Posted on: September 15, 2011 12:24 am
Edited on: September 15, 2011 1:42 am
Posted by Ben Golliver.
LAS VEGAS -- The Impact Basketball Competitive Training Series -- better known as the "Lockout League" -- had its first signature moment of the week, thanks to a big name guest on Wednesday. Washington Wizards point guard John Wall -- suiting up with NBA teammates like JaVale McGee, Jordan Crawford and Rashard Lewis -- put on a show like he has been all summer, tossing in acrobatic lay-ups, slamming a blocked shot against the backboard, unleashing a variety of dribble moves and, most fearsomely, gobbling up defenders in transition as only he can on his way to 42 points. There were two exclamation points. The first: a pull-back dribble move and jumper that made Coby Karl fall to the ground. The second: another jumper, more routine, that led Wall to scream towards the crowd that this was what getting better in the summer was all about. It was great to hear a young player, a future perennial All-Star no less, so focused on improving the most glaring weakness in his game.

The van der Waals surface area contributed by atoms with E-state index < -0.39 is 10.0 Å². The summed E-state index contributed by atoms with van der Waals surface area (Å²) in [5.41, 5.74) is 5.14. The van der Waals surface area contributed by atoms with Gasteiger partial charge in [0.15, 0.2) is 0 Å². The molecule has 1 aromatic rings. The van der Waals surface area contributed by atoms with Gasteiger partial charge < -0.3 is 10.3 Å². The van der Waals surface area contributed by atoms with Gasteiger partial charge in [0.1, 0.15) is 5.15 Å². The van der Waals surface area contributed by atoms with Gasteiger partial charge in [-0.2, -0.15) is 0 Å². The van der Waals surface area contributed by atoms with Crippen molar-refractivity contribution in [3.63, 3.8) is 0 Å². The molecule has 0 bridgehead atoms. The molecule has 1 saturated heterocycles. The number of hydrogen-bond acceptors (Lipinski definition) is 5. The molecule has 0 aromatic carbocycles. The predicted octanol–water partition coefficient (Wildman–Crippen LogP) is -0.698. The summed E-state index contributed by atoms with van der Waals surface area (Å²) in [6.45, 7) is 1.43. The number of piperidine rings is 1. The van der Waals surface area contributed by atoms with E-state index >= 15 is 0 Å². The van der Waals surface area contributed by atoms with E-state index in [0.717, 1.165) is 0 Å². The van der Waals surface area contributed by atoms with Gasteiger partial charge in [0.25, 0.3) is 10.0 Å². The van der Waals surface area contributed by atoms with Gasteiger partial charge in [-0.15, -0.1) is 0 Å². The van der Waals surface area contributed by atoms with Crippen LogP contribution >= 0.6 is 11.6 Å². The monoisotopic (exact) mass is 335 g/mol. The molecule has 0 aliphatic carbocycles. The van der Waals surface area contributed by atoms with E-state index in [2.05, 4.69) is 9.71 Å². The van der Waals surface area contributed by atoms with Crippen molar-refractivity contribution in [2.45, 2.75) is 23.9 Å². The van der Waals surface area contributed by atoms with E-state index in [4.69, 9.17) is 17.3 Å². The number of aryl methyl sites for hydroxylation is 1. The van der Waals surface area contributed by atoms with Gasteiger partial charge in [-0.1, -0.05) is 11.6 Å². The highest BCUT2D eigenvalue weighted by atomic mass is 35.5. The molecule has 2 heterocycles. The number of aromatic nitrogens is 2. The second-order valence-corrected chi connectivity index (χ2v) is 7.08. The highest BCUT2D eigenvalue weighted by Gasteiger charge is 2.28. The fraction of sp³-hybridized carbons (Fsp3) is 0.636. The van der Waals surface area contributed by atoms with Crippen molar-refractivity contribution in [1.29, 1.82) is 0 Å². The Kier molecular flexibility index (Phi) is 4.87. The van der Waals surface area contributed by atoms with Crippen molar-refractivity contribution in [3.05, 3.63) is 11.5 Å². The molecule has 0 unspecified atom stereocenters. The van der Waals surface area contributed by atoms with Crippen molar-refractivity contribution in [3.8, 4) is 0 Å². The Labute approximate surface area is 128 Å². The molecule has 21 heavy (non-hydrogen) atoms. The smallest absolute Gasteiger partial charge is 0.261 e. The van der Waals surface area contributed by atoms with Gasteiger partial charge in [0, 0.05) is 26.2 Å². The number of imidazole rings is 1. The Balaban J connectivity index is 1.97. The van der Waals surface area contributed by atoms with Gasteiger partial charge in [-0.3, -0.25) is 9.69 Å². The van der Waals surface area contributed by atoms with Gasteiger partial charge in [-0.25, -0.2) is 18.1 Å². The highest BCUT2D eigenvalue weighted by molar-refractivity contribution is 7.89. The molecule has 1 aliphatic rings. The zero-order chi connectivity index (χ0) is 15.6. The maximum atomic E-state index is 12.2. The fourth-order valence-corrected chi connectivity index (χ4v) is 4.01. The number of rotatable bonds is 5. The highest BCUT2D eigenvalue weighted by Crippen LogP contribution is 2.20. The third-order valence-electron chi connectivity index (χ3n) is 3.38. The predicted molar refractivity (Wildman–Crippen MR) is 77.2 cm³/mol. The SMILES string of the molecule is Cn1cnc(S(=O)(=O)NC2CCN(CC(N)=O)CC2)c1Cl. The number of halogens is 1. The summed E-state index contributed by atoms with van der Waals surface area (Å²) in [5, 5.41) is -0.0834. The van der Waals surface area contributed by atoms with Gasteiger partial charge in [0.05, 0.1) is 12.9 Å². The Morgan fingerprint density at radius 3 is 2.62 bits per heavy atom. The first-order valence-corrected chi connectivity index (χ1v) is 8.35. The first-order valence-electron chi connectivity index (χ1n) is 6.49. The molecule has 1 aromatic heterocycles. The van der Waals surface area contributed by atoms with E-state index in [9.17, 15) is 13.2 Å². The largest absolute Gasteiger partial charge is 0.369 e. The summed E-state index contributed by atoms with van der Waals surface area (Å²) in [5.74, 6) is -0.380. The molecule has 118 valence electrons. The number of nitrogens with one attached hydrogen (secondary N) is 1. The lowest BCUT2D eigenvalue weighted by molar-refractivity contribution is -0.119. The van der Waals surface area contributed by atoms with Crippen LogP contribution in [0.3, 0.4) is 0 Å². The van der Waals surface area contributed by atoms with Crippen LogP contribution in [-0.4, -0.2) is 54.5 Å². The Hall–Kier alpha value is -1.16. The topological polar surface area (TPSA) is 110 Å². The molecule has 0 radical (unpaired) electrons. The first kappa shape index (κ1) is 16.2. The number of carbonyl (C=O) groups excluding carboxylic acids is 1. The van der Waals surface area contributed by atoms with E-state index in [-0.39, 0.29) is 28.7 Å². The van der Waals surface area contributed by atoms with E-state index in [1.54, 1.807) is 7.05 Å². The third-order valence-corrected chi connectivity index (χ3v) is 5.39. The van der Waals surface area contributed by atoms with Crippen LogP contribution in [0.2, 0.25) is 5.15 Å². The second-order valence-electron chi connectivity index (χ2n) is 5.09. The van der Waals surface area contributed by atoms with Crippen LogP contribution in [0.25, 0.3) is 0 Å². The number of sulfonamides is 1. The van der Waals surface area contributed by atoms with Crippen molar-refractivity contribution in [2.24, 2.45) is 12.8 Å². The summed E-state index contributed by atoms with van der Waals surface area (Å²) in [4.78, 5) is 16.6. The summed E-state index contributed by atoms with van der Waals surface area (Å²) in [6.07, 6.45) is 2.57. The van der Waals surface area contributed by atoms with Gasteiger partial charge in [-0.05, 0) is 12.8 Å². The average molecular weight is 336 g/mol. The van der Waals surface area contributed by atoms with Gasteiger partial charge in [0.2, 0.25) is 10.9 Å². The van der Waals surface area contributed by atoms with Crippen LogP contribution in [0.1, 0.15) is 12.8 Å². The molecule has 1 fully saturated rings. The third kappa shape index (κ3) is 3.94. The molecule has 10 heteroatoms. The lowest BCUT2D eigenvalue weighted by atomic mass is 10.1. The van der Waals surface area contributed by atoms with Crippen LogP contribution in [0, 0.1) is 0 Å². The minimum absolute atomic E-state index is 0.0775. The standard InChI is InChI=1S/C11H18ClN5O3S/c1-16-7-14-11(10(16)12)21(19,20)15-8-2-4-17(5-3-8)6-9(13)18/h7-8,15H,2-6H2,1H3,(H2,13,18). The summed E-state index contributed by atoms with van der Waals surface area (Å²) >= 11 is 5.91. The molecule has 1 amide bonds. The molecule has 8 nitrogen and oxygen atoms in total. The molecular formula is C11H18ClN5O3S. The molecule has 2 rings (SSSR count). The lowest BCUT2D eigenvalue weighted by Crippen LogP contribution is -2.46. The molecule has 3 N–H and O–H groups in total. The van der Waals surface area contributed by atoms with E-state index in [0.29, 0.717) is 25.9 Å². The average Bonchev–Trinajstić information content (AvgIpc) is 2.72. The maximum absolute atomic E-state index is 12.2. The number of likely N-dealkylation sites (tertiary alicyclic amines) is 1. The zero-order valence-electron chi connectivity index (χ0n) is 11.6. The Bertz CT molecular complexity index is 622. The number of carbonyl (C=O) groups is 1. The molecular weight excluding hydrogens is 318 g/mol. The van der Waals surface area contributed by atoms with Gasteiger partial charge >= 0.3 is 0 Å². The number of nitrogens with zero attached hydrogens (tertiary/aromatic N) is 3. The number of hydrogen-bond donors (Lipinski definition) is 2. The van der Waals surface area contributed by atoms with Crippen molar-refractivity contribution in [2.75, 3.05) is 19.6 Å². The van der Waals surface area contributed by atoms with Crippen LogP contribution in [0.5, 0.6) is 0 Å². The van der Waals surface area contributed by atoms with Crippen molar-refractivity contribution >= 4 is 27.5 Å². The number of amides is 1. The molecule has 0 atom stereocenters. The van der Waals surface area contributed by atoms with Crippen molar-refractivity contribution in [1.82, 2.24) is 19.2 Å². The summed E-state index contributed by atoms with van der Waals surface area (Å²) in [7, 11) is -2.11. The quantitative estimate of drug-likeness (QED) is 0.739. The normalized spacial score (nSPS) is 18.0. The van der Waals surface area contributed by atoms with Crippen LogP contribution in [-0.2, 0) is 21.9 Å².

The only problem? His yells of pride fell on deaf ears and empty seats.
Wall's appearance roughly tripled the average number of ticket-paying customers at Impact, but that number still fell short of 100 people. It is an astonishing number, considering Wall's popularity in college, his strong rookie season, the inherent marketability of his game and his fan-friendly personality. He stole the show in this very same town in the Summer of 2010, providing highlight reel play after highlight reel play during the annual Las Vegas Summer League.
The lesson here? Well, it's more of a reminder than a revelation. Wall might be irreplaceable on the hardwood, but he doesn't promote the games, he doesn't market the league and his team, he doesn't cultivate years-long relationships with corporate partners, he doesn't create season ticketholder retention plans, he doesn't sign the television deals, he doesn't design the jerseys, he doesn't conduct market studies on the ideal in-game experience to maximize fan happiness and he doesn't own or operate the building.